invitations onto late-night talk shows.

Similarly, there is one thing about Moore’s style rather than the substance of his
work that people often recall.

“When Chris conducts a training, his team uses role-playing,” says law
professor Folberg. “And they often use the old television situation comedy,
‘Leave It To Beaver,’ about the all-American family, to show the kinds of
conflict that can arise in any family.”

The reviews are in, folks, and the critics are raving.

“I think that their re-creation of Beaver and June and Ward surpasses the original
in entertainment quality,” enthuses Folberg.“They poke fun at an American icon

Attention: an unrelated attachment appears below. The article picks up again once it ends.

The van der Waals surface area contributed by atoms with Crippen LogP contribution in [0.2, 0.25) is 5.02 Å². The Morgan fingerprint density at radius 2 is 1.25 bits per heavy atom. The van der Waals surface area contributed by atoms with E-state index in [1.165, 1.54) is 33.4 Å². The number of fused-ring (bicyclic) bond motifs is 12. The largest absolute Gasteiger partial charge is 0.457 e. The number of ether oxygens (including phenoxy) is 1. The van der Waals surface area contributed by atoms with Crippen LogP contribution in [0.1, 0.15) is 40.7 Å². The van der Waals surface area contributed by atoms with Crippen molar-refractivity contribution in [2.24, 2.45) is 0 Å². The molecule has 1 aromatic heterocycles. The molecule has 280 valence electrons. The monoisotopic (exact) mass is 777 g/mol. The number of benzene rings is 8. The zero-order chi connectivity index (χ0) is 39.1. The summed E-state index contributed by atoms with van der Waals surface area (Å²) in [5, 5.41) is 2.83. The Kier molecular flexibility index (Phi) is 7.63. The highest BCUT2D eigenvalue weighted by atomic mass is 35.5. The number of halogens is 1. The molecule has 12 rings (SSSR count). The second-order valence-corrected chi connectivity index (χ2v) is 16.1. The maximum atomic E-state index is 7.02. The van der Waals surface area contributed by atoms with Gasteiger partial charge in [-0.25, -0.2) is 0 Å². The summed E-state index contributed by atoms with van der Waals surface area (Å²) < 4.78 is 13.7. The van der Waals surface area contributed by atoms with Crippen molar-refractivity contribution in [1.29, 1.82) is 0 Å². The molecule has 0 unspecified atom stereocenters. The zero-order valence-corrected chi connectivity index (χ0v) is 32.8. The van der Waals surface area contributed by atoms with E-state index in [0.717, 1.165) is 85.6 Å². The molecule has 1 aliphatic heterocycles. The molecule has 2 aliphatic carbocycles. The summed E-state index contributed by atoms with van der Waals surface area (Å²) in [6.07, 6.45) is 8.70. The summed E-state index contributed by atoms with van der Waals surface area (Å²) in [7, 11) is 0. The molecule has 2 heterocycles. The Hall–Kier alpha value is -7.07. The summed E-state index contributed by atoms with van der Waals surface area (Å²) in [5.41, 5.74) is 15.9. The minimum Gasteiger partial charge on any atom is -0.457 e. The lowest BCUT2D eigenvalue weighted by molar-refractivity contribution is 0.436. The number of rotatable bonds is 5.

while illustrating their training points.”

“It was terrific,” says Boulder attorney Helen Stone. “Chris would play
Ward or the Beav, and along comes Susan [Wildau], wearing her little white apron and
carrying a tray of cookies. She had it down perfectly…

“The television show was our stereotype of what the family means, and the CDR
actors use it to show what changes when you have dissolution and roles changing. Like what
happens when Ward has an affair, and when Ward and June get a divorce.”

Moore, whose mother performed in community theater, points to the practical aspects.

“Acting is part of the teaching process,” he says. “What we’re
trying to do is demonstrate the stages of mediation, show what they are, and be
entertaining so students pay attention and remember.

“When we started in the early ‘80s, the generation of people being trained
was very familiar with ‘Leave It To Beaver’ and they got all the jokes about